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Ghost Stories

summary

Remember the voice that moaned, "Who took me bo-o-o-ne?" as the campfire crackled and you nearly jumped out of your skin? Your children can also delight in spooky stories and you can all enjoy those spine-tingling sensations.
  • The RIF Guide to Encouraging Young Readers.
  • Celebrations and Holidays, Drama, Rainy Day Fun
    • 3-5
    • 6-8
    • 9-12
    • teen
  • Minimal
  • Indoor
  • Play

MATERIALS: Flashlight, cassette or record player (optional), scary mask (optional), sheet, cord

Striking Fear with a Flashlight. This idea is for older children who find scary things fascinating. Turn off the lights. Don a ski mask or a Halloween mask, or make an ugly face. If you have a cassette or record player, turn on some eerie background music (Danse Macabre and Moonlight Sonata are good choices), or the children's own prerecorded spooky soundtrack. If you dont have a cassette player, do a little moaning and groaning. Then suddenly, shine a flashlight on your own masked face! When the screams and giggles subside, you can begin telling your favorite ghost story. You might also offer to do your best Bela Lugosi imitation. When youre finished, turn off the flashlight and pass it and the mask to the next ghost storyteller. Tales in the Tepee. This idea is for children who don't like their rooms too dark or their stories too scary. Stretch a cord between a doorknob and a chair. Throw a sheet over the top and stake it out on both sides with small piles of books. Crawl in beside your children. Then snuggle together and read a few not-too-spooky supernatural stories by flashlight. Try Four Scary Stories for starters, in which three endearing creatures-a scalawag, an imp, and a goblin-scare the living daylights out of themselves by telling each other BOY stories (what else!). Maybe you and your children can make up some of these.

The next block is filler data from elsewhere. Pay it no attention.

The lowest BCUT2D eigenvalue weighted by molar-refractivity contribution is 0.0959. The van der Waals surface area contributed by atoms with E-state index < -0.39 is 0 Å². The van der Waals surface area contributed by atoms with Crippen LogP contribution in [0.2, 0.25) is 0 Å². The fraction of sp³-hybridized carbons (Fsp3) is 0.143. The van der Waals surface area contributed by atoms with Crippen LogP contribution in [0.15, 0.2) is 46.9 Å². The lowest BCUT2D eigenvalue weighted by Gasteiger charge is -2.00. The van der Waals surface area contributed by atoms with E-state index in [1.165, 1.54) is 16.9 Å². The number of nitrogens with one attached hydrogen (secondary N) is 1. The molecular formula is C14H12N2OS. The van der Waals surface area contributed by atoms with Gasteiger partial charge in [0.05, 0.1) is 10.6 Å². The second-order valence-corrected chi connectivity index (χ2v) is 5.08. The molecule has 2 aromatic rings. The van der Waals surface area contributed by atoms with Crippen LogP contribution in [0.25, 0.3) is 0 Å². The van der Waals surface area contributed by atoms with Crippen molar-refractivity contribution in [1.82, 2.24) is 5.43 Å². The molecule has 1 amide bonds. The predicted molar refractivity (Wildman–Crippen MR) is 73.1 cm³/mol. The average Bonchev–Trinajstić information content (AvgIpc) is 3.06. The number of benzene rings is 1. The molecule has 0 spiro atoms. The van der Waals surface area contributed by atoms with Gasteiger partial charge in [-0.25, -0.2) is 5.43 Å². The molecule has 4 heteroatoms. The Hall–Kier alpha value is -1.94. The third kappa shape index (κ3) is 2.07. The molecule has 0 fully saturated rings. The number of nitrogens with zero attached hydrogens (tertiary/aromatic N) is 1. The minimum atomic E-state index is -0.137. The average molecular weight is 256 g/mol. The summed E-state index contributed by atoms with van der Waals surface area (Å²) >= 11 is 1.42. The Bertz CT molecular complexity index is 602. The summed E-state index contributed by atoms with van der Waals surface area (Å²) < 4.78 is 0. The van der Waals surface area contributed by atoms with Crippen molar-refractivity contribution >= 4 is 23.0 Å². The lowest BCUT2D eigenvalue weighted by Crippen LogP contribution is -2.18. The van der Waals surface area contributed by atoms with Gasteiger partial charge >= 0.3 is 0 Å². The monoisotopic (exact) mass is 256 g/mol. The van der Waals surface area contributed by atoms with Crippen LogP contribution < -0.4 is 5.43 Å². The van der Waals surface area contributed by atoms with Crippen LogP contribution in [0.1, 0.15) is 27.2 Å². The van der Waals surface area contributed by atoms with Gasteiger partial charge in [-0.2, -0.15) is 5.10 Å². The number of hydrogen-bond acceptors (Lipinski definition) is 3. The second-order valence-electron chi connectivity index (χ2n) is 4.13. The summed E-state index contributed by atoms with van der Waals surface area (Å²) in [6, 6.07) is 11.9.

Ghost Stories